Enterprise Cyber Security: Why Your CMS Must Be Your Strongest Link?

Content management systems are the most critical components in your security plan for a few major reasons: they store all of your company's data and are responsible for processing transactions, storing customer information, and providing access to employees.

As you can imagine, the security of these systems is imperative to protecting your company's intellectual property and sensitive data. In this article, we will share some CMS security tips and help you choose a secure CMS.

Understanding Cybersecurity

Let's look at some real numbers to understand why cybersecurity is of utmost importance for your CMS.

According to IBM's latest statistics, data breach costs surged from USD 3.86 million to USD 4.24 million in 2021, the highest average total cost in the 17-year history of this report.

In the first half of 2020 alone, data breaches exposed 36 billion records as per research by Risk-based. By 2023, Cisco claims that there will be a total of 15.4 million DDoS attacks each year worldwide.

These stats are appalling because apart from DDoS, there are numerous other ways a cybercriminal can penetrate your systems. Findings from an AVtest investigation mentions that as of June 2021, there have been 92.45 million new malware samples, which may cause a new high of cyber attacks before the end of 2021.

All these numbers indicate why your enterprise should have a paramount focus on cybersecurity as never before. Having a cybersecurity strategy that ignores your CMS could cost you your entire business.

First-party and Third-party Cybersecurity

When it comes to devising a cybersecurity strategy, you need to take two main types of cybersecurity into account: first-party and third-party.
  • First-party cybersecurity: This refers to securing your own company's assets against cyberattacks.
  • Third-party cybersecurity: Refers to securing your clients or related third-party's assets from attacks for which your enterprise is liable. These assets can be devices, software-run machines, data, networks, access keys to critical software or tools.

Cybersecurity and The Cloud

Cloud computing has transformed the way businesses store their information, applications and provide services to their customers. However, as the use of the cloud increases, enterprise data and CMS threats have increased as well.

Jay Heiser, VP, and Cloud Security Lead at Gartner mentioned that "the volume of public cloud utilization is proliferating so that inevitably leads to a greater body of sensitive stuff that is potentially at risk."

Some of the major security risks posed by the cloud are: data breaches, data leaks, loss of intellectual property, compliance violations, malware attacks, account hijacking, insecure APIs, misconfigurations, insider threats, insufficient due diligence.

As an enterprise, you can protect your cloud environment as follows:

  • Establish solid access management policies
  • Leverage automation to monitor, log and analyze user activities
  • Increase employee awareness and conduct security training
  • Consider cloud-to-cloud backup solutions
  • Conduct a cloud security assessment regularly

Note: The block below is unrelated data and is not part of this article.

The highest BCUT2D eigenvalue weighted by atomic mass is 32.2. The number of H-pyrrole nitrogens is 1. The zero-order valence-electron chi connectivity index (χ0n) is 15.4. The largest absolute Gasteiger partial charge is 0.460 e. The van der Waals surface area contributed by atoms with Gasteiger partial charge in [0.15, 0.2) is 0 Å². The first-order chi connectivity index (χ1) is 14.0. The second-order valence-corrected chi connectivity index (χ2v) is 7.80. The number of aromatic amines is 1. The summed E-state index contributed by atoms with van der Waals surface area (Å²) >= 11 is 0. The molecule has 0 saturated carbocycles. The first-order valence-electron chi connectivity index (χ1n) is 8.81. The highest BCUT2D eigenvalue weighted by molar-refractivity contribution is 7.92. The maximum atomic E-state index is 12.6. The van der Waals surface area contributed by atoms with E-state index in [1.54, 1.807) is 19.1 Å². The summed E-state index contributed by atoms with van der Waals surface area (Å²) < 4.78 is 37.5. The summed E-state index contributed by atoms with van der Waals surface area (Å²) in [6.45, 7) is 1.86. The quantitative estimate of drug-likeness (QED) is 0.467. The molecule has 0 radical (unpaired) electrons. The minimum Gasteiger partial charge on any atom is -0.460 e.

• Prepare a disaster recovery plan

Although the cloud brings potential risks, companies can employ it with proper measures. Further, complementing the cloud with sophisticated technology like a headless CMS improves its benefits and security even more for overall business health.

Why Should a Headless Content Management System Be A Fundamental Piece in Your Cybersecurity Strategy?

Headless CMSs are being adopted widely across many industries because of their frontend flexibility to deliver data to the users in extremely personalized ways on any device.

But did you know a headless CMS can act as a primary element when it comes to elevating your security strategy?

To understand this, let's have a look at the architecture of a headless CMS.

The headless CMS architecture eliminates direct interaction between the content editor changing the frontend and the backend content repository. Instead, all the communication between the backend and frontend happens through APIs.

Unlike the traditional content management systems, in a headless CMS content rendering is done through client-side JavaScript instead of being done on the server-side. This architectural setup makes a headless CMS more secure than monolithic platforms.

Headless CMS vs Other CMS Options

Now let's take a closer look at why opting for headless CMS can help enterprise businesses handle most cyberattacks efficiently compared to a monolithic, legacy CMS.

SaaS-based CMSs Handle Updates Themselves

Headless CMS solutions are often provided as a cloud service. Choosing SaaS web content management (WCM) gives you peace of mind over traditional WCM when it comes to protecting your business from potential cyber threats.

With the SaaS option, you don't need to spend time monitoring and maintaining your CMS application; instead, your provider does that for you. A SaaS WCM enables automatic updates to make sure your system is working on the latest software versions and patches so that your enterprise is protected at all times.

On the other hand, on a traditional CMS applying patches and software updates requires your attention, extensive testing, resources, and money. This may lead to functionality breaking within your business applications.

Due to the serious risks and costs associated with updates, most companies run on out-of-date systems for two or more years, which increases the risk of cyberattacks.

Separation of Frontend and Backend